Processing of the acquired signals was performed using ICM + software as previously described [5, 6]. The focus was on the relationship between slow waves of ICP, arterial blood pressure and CPP (CPP = MAP–ICP), as such the parent high-frequency signals were downsampled to 0.1 Hz using a 10-s moving average filter. AMP was defined as the Fourier amplitude of the ICP pulse waveform over this window, updated every 10 s. PRx, PAx, and RAC were derived by calculating moving correlation coefficients between slow-wave fluctuations ICP and MAP, AMP and MAP, or AMP and CPP, respectively, using 30 consecutive 10-s windows updated every minute. For all of these measures, more positive measurement values represent greater impairment in cerebrovascular reactivity (PRx, PAx) or combined cerebrovascular reactivity and cerebrovascular compensatory reserve (RAC) [6, 16].

Imaging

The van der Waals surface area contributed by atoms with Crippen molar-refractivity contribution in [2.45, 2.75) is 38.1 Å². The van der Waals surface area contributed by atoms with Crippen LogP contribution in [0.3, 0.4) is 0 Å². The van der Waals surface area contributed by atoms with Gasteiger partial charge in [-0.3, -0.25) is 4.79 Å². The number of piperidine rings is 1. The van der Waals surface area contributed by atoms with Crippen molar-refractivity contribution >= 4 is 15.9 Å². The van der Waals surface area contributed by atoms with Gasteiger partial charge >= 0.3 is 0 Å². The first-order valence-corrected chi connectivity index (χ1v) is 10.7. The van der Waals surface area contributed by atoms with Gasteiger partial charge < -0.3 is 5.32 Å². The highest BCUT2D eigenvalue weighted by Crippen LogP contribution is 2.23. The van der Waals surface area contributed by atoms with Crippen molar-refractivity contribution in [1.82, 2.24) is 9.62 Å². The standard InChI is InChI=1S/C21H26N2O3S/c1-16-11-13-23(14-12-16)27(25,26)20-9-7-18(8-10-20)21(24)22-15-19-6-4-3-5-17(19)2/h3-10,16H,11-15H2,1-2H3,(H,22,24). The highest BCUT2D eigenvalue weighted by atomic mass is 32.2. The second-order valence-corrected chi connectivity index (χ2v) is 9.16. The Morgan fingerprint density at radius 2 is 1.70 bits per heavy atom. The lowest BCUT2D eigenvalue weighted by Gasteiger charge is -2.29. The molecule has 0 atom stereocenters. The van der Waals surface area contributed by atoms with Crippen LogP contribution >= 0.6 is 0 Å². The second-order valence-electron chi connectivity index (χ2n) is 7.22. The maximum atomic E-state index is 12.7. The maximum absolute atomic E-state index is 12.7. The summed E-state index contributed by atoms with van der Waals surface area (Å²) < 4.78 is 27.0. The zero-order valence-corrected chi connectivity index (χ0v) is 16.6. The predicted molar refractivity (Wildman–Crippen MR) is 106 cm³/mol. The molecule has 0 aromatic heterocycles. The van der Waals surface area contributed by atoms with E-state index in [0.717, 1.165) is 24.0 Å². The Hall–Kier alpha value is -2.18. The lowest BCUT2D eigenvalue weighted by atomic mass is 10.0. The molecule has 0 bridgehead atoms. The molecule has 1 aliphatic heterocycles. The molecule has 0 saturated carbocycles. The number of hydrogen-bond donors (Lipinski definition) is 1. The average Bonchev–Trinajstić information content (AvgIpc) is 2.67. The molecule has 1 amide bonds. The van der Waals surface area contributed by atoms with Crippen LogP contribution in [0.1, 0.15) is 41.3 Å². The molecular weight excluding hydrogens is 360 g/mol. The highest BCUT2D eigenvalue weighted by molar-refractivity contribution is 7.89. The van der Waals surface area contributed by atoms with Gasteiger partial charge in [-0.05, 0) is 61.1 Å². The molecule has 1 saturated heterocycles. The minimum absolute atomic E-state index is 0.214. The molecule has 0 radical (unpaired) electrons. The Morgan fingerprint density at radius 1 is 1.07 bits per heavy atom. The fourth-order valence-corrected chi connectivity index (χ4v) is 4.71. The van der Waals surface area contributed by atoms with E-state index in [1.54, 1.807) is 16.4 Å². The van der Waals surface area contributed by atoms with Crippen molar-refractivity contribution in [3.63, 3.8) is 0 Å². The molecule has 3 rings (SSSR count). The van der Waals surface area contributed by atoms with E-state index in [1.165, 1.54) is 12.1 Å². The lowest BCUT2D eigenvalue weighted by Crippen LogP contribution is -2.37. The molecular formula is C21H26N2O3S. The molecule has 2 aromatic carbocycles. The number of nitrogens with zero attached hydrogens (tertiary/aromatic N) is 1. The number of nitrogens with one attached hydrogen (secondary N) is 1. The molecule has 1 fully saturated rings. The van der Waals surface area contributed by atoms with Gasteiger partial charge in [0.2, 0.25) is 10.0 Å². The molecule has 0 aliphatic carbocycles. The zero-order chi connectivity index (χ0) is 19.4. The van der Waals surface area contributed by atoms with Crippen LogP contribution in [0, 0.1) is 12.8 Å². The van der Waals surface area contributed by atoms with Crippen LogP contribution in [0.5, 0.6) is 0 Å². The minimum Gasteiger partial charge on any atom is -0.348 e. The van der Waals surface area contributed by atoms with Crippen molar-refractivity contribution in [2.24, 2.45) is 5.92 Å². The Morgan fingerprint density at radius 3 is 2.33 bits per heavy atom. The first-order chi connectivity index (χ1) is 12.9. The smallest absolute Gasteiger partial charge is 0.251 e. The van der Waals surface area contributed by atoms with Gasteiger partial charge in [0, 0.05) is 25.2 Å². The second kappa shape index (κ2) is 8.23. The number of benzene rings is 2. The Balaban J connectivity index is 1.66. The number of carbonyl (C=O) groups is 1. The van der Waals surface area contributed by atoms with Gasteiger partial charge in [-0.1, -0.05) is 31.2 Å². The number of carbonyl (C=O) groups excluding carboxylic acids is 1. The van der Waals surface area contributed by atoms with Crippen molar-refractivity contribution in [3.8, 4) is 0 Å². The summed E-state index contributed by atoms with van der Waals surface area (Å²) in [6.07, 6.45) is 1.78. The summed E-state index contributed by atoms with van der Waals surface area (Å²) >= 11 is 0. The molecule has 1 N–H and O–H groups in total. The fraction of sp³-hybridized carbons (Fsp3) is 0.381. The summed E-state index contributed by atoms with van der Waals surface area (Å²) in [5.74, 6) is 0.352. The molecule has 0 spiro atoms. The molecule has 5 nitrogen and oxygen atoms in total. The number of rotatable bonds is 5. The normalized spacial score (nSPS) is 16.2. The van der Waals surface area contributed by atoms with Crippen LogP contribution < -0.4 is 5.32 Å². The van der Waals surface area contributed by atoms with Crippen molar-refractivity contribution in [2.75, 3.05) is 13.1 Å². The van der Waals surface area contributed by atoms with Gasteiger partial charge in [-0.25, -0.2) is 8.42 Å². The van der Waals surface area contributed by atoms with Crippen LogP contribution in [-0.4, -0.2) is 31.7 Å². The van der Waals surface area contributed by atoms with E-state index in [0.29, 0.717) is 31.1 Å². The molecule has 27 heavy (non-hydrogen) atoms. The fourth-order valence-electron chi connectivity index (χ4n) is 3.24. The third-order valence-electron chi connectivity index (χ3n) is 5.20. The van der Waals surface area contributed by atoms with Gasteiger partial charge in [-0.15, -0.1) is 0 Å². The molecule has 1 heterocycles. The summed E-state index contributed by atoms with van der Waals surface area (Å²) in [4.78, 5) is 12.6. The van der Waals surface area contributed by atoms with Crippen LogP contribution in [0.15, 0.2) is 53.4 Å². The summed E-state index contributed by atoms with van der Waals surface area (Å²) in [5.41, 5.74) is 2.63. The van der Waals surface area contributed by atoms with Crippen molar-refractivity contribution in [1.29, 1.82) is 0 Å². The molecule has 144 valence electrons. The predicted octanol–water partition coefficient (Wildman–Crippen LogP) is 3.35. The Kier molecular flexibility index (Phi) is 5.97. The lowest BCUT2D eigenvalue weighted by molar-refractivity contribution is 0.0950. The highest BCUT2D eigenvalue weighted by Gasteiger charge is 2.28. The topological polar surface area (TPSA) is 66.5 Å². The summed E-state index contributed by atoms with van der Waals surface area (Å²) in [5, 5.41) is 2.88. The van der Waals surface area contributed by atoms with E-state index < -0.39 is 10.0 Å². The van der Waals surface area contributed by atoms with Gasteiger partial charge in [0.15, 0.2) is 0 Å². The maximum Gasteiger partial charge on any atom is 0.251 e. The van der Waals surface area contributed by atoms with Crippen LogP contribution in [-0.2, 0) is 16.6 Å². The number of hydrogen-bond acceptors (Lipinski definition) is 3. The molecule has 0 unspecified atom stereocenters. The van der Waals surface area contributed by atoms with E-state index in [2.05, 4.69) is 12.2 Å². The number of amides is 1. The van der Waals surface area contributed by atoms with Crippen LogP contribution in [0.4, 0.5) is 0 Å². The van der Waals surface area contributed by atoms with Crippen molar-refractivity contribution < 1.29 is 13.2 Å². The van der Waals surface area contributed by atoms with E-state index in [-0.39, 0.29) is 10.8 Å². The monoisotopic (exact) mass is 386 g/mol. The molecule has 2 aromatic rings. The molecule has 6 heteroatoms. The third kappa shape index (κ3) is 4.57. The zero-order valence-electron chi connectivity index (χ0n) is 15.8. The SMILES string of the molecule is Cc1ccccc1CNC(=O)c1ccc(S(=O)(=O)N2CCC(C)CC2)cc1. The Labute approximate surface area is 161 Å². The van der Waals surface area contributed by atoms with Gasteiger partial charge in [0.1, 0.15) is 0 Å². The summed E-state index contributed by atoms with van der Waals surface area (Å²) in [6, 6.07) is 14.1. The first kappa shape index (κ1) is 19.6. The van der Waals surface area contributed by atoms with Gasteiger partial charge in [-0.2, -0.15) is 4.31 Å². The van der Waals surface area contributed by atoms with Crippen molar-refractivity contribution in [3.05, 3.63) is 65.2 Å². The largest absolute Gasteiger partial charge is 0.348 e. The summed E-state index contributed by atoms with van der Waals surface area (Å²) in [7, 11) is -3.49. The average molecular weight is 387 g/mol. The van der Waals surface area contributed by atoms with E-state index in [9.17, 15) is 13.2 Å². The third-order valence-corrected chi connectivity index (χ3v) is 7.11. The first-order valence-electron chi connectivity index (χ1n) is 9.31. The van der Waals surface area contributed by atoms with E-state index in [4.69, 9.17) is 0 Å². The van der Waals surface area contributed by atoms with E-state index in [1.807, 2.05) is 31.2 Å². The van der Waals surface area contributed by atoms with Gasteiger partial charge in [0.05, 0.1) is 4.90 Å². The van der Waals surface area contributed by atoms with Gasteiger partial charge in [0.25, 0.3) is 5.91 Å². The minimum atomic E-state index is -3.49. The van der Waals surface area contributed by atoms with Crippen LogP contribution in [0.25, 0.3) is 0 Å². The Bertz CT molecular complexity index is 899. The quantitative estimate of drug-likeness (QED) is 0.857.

Axial CT scans for each patient were downloaded in a Digital Imaging and Communication in Medicine format, assigned a study identifier that associated it with the anonymized physiological and clinical data available for the patient, and converted to anonymized Neuroimaging Informatics Technology Initiative format for analysis. Traumatic intracranial lesions were digitally segmented by an expert clinician, a method which has shown superior accuracy to the commonly used pragmatic volume measurements such as ellipsoid or Cavalieri approximation [17]. A bespoke image segmentation tool developed in the BioMedIA group at Imperial College London with a set of labels customized for traumatic brain lesion annotations was used (ImSeg, v1.9, Imperial College London, UK). This technique has demonstrated adequate inter- and intra-observer reliability for our imaging dataset, with inter-rater intraclass correlation coefficients (ICCs) of 0.97 (95% CI 0.92–0.99), 0.97 (95% CI 0.90–0.99), and .98(95% CI .94–.99) for contusion core, edema and extra-axial hemorrhage, respectively, and intra-rater ICCs of 0.98 (95% CI 0.92–0.99), 0.97 (95% CI 0.90–0.99), and 0.98(95% CI 0.94–0.99), respectively. These reliability coefficients are in line with those reported in a larger study of intracerebral hemorrhage measurements on CT [18]. Extra-axial lesions were divided into epidural, subdural, and subarachnoid hemorrhage. Intra-parenchymal lesions were parcellated based on type (core versus edema, nontraumatic). A representative set of segmentations is shown in Fig. 1. Segmentations were validated by a second clinician with specialist expertise in neuroradiology. The clinicians assessing the lesions were blinded to the patient’s cerebrovascular reactivity status. Segmented lesion volumes were extracted using FSL v6.0 (NeuroImage, https://fsl.fmrib.ox.ac.uk/fsl/fslwiki/FSL) for subsequent analyses.